Cash lost in the ethernet

Slow transfer times mean that while you wait for your money to move between accounts, banks are earning a billion kroner a year

In an age of instant communication where everything from music to the latest films are available in the wink of an eye, why does it still take banks up to six working days to electronically transfer money from one account to another? The reason is that banks are making a killing on interest, according to an article in Politiken newspaper.

"The slow movement of transfers means that the bank does not have to pay interest earned to either party,” Troels Holmberg, an economist for Forbrugerrådet, a consumer watchdog, told Politiken.

Even though the money is sitting in a kind of financial limbo – somewhere between the sender’s and receiver’s accounts – it is still listed among the bank’s assets, so banks are essentially double dipping.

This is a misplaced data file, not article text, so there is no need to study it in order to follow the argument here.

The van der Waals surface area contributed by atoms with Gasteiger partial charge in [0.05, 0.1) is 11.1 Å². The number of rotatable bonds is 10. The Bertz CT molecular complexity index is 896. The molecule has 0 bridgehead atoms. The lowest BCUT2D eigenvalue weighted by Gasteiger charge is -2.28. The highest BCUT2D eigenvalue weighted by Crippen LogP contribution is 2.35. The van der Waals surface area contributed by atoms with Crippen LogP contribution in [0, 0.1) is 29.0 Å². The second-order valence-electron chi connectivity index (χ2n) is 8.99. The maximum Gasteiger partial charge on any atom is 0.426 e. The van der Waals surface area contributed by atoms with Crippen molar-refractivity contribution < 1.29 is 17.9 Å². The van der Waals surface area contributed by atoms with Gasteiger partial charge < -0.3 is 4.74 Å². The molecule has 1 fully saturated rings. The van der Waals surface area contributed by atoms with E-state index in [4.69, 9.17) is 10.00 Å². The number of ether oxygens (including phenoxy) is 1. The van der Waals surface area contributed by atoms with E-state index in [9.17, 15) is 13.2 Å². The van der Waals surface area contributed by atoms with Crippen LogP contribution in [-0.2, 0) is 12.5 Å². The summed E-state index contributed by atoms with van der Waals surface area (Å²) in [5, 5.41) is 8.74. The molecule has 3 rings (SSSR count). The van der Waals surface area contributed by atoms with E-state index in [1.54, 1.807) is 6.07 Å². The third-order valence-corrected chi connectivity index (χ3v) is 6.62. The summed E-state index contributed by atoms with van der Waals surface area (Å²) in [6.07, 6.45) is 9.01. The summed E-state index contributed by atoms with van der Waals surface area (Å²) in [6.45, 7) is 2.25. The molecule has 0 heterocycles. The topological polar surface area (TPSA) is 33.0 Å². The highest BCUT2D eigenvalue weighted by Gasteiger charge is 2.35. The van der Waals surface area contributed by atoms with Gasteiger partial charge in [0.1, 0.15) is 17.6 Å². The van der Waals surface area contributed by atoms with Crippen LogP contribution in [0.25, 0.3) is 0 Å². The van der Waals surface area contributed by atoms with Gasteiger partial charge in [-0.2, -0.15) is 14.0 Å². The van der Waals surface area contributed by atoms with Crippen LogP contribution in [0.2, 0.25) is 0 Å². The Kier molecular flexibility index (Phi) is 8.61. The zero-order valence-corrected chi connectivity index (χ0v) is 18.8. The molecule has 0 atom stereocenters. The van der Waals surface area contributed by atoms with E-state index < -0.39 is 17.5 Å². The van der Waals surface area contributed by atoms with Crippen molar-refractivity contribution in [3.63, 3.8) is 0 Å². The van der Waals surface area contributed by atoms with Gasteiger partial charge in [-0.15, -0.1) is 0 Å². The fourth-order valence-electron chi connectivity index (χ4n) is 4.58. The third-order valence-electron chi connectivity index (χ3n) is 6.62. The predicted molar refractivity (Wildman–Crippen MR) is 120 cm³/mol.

"The fact that banks have stayed out of the digital age is very good business for them,” Morten Westergaard, from the analysis group Mybanker, told Politiken. “By waiting to move money, they earn their bank interest rates while saving the interest they should have paid to the customer.”

Conservative estimates say that banks earned 1.1 billion kroner in 2010 by dragging their feet when making transfers between accounts.

Although banks have been reluctant to increase the speed of transactions, in 2013 customers can expect transfers to be made on the same day they are requested. 





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